Under its upcoming budget projections the Malaysian government plans to slash defense expenditures by roughly 10 percent year-on-year. The military spending reductions comes amidst a deficit reduction effort by Prime Minister Mahathir Mohamad’s new government.
This fiscal consolidation process planned by Mahatir’s Alliance of Hope (Pakatan Harapan) government involves cancelling and postponing infrastructure (mega rail and pipeline) projects and implementing select budgetary cuts in order to finance a social welfare net expansion (“people-centric policies” in the words of Finance Minister Lim Guan Eng). Greater fiscal transparency and acknowledging a much larger national debt (80.3 versus 50.8 percent) than previously reported by the ruling Barisan Nasional (BN) coalition government of longstanding prime Minister Najib Razak also form part of the new government’s economic policy (11th Malaysia Plan).
Another feature of the plan, however, involves tossing out the previous balanced budget target date of 2020 and instead declaring a short-term deficit-widening of up to 3.7 percent in 2019 and 3 percent in 2020 before gradually moving forward on the path of fiscal consolidation thereafter.
Against this fiscal somewhat contradictory backdrop is the government’s plan to harvest savings from the national security sector (made up of the Defense and Home Affairs Ministries). For its part the Defense Ministry will absorb a year-on-year hit of MYR1.5 billion ($359 million) in its 2019 earmark, thus reducing Malaysia’s topline defense figure by 9.7 percent. As a percentage of GDP the defense budget will fall to 0.9 percent next year, down from 1.5 percent in 2015.
Despite this decrease, however, funding earmarked for military development will rise slightly from MYR3.297 billion in 2018 to MYR3.647 billion ($874 million).Yet this top-up will provide little in the way of new equipment, instead going towards ongoing upgrade and acquisition projects.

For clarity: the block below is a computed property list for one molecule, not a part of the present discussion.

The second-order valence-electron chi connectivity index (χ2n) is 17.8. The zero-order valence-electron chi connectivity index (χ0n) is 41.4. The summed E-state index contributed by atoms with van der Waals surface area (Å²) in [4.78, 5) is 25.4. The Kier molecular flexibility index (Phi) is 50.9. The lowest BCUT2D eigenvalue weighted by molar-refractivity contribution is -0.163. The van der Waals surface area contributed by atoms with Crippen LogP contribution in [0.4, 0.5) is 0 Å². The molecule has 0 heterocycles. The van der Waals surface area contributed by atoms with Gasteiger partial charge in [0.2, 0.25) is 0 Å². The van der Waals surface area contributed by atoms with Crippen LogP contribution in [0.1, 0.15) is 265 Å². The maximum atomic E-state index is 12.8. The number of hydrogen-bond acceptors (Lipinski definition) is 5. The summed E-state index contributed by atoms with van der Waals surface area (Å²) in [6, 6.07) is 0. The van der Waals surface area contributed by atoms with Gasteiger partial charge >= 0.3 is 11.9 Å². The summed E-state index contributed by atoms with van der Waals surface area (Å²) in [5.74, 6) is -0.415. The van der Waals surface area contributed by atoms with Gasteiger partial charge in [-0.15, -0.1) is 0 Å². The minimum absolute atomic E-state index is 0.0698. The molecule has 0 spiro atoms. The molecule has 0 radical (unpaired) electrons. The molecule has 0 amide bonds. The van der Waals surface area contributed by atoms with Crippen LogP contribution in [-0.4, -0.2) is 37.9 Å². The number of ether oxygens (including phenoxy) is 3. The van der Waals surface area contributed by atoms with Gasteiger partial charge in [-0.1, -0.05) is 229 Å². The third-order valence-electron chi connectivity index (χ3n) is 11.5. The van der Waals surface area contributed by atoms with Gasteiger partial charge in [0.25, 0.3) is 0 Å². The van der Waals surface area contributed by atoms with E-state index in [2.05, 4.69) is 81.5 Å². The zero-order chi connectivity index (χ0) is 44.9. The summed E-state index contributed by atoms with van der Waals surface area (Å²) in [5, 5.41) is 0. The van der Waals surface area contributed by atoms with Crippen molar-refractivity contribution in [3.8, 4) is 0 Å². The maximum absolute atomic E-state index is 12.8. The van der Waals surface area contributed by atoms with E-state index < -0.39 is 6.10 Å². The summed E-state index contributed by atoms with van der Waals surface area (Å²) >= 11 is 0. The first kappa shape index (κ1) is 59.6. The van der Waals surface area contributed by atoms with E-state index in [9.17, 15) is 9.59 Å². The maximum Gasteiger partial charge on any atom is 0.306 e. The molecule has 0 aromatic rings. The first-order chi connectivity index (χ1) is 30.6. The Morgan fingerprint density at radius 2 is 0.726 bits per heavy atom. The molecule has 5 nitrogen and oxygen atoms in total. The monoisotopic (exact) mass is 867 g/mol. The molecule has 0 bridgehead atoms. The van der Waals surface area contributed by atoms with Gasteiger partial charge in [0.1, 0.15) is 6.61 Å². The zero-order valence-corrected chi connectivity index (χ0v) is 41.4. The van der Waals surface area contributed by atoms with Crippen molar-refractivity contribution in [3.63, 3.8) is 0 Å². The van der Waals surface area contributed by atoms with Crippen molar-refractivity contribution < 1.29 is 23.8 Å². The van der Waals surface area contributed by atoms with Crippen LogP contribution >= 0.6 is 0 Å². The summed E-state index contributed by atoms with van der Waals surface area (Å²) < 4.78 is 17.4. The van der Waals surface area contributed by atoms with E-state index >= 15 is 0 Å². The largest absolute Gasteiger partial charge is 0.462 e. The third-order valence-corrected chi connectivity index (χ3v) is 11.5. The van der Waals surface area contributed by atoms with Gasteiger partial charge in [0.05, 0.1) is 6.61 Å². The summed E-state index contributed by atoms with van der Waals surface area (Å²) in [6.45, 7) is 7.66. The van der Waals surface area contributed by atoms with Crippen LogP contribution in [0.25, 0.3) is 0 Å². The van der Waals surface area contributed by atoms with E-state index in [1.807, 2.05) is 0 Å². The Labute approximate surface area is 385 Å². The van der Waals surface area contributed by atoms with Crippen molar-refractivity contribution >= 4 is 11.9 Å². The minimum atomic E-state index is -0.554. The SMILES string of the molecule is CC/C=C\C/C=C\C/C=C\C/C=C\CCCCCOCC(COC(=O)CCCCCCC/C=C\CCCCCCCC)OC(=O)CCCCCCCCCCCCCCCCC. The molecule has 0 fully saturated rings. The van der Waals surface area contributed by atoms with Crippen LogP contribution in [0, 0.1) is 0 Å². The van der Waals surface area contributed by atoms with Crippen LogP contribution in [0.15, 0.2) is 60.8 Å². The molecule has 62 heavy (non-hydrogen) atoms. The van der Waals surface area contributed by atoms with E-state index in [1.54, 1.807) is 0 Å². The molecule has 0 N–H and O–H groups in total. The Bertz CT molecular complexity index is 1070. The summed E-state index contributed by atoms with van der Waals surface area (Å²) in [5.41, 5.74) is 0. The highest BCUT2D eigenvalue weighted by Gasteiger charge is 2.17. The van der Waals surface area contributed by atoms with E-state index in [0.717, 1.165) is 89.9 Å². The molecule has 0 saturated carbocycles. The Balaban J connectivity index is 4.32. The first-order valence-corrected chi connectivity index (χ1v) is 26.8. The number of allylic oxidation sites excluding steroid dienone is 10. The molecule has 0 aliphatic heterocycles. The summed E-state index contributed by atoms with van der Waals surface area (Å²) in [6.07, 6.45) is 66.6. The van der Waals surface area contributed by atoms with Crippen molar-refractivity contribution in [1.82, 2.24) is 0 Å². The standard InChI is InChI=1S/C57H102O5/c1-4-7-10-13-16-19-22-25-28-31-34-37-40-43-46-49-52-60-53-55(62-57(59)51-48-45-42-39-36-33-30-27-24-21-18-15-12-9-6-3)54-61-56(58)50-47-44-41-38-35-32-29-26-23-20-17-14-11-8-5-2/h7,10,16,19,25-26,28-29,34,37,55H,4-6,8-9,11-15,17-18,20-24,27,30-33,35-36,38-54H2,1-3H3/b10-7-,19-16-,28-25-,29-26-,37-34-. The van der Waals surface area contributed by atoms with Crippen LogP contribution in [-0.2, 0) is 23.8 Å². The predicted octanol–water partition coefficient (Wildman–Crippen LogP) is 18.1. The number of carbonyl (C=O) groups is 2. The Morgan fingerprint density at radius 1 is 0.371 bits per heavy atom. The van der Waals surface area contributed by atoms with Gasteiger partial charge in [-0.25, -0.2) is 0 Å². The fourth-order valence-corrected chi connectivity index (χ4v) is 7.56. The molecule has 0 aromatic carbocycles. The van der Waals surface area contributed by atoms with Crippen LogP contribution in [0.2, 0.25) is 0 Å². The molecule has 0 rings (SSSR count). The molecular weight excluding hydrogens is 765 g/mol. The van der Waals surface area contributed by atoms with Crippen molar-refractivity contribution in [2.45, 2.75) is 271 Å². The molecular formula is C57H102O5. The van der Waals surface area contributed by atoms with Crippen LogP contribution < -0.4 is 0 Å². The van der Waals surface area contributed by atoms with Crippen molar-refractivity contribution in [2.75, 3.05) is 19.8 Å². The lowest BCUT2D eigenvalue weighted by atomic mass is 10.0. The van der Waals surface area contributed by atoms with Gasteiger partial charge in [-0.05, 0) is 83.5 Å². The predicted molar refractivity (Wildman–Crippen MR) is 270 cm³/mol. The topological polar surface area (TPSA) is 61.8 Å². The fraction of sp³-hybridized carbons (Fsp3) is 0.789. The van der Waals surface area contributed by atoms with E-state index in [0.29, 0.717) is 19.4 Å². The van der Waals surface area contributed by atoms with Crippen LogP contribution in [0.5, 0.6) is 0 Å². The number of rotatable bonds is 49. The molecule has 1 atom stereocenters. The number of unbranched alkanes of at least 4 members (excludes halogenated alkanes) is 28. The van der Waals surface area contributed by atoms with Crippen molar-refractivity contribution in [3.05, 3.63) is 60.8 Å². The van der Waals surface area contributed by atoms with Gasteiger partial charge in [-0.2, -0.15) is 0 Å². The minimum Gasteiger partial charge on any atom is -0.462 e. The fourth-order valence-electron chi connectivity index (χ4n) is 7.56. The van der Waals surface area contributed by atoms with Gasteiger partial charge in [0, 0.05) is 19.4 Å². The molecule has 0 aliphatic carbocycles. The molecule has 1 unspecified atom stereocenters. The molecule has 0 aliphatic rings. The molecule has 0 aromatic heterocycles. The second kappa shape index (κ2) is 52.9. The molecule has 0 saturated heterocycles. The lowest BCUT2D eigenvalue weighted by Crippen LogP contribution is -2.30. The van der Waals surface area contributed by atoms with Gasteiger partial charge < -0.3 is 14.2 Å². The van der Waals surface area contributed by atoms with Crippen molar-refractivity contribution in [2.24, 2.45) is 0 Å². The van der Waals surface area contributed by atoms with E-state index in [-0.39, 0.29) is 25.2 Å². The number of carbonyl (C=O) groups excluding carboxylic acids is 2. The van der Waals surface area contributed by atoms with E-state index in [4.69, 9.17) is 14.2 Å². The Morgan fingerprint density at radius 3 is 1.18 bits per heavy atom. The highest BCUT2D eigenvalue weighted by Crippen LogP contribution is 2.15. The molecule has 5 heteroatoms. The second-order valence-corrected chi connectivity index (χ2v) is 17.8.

When including the 2019 proposed budget the five-year picture for Malaysian defense spending is rather dour.
Following a high-water allocation provided to defense in 2015, the nominal budget has steadily shrunk. After reaching MYR17.7 billion ($4.5 billion) in 2015, annual allocations have fallen under that level resulting in a cumulative MYR9 billion shrinkage in reduced investment. The drop-off from the 2015 earmark to 2019 alone amounts to a 21 percent decline.
The Malaysian Armed Forces’ modernization ambitions increasingly appear beyond governmental willingness to provide requisite funding. Because of this – and the occasional economic downturn – multiple programs dating back to the 1980s have suffered delays or been cancelled outright.
With most of its security concerns involving border and exclusive economic zone (EEZ) protection and balancing its relations with both the U.S. and China the time may be right to undertake a fresh reform of the military with an eye on restructuring the armed forces and future capabilities in accordance with fiscal realities.